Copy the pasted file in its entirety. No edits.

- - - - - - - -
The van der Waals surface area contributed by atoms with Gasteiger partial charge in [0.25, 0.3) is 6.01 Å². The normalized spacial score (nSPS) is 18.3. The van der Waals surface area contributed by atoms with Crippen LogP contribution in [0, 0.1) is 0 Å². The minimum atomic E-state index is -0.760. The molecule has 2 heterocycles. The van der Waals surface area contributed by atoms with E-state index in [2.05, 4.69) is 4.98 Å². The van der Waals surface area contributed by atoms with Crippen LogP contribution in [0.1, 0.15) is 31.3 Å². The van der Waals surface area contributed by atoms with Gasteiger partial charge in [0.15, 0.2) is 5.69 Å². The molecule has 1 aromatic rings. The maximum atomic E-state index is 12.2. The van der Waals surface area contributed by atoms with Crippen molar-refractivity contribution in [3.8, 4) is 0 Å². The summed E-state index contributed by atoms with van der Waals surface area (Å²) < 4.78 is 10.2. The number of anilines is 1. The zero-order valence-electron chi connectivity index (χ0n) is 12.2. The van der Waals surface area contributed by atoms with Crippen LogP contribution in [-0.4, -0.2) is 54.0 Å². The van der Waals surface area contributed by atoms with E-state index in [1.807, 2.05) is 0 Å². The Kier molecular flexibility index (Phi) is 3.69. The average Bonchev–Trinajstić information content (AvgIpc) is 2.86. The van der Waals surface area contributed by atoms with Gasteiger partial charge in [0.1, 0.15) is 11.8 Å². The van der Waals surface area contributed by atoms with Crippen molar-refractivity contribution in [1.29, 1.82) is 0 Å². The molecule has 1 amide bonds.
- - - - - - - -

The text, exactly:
The van der Waals surface area contributed by atoms with Gasteiger partial charge in [0.25, 0.3) is 6.01 Å². The normalized spacial score (nSPS) is 18.3. The van der Waals surface area contributed by atoms with Crippen LogP contribution in [0, 0.1) is 0 Å². The minimum atomic E-state index is -0.760. The molecule has 2 heterocycles. The van der Waals surface area contributed by atoms with E-state index in [2.05, 4.69) is 4.98 Å². The van der Waals surface area contributed by atoms with Crippen LogP contribution in [0.1, 0.15) is 31.3 Å². The van der Waals surface area contributed by atoms with Gasteiger partial charge in [0.15, 0.2) is 5.69 Å². The molecule has 1 aromatic rings. The maximum atomic E-state index is 12.2. The van der Waals surface area contributed by atoms with Crippen molar-refractivity contribution in [3.8, 4) is 0 Å². The summed E-state index contributed by atoms with van der Waals surface area (Å²) < 4.78 is 10.2. The number of anilines is 1. The zero-order valence-electron chi connectivity index (χ0n) is 12.2. The van der Waals surface area contributed by atoms with Crippen LogP contribution in [-0.4, -0.2) is 54.0 Å². The van der Waals surface area contributed by atoms with E-state index in [1.807, 2.05) is 0 Å². The Kier molecular flexibility index (Phi) is 3.69. The average Bonchev–Trinajstić information content (AvgIpc) is 2.86. The van der Waals surface area contributed by atoms with Gasteiger partial charge in [0.1, 0.15) is 11.8 Å². The van der Waals surface area contributed by atoms with Crippen molar-refractivity contribution in [1.29, 1.82) is 0 Å². The molecule has 1 amide bonds.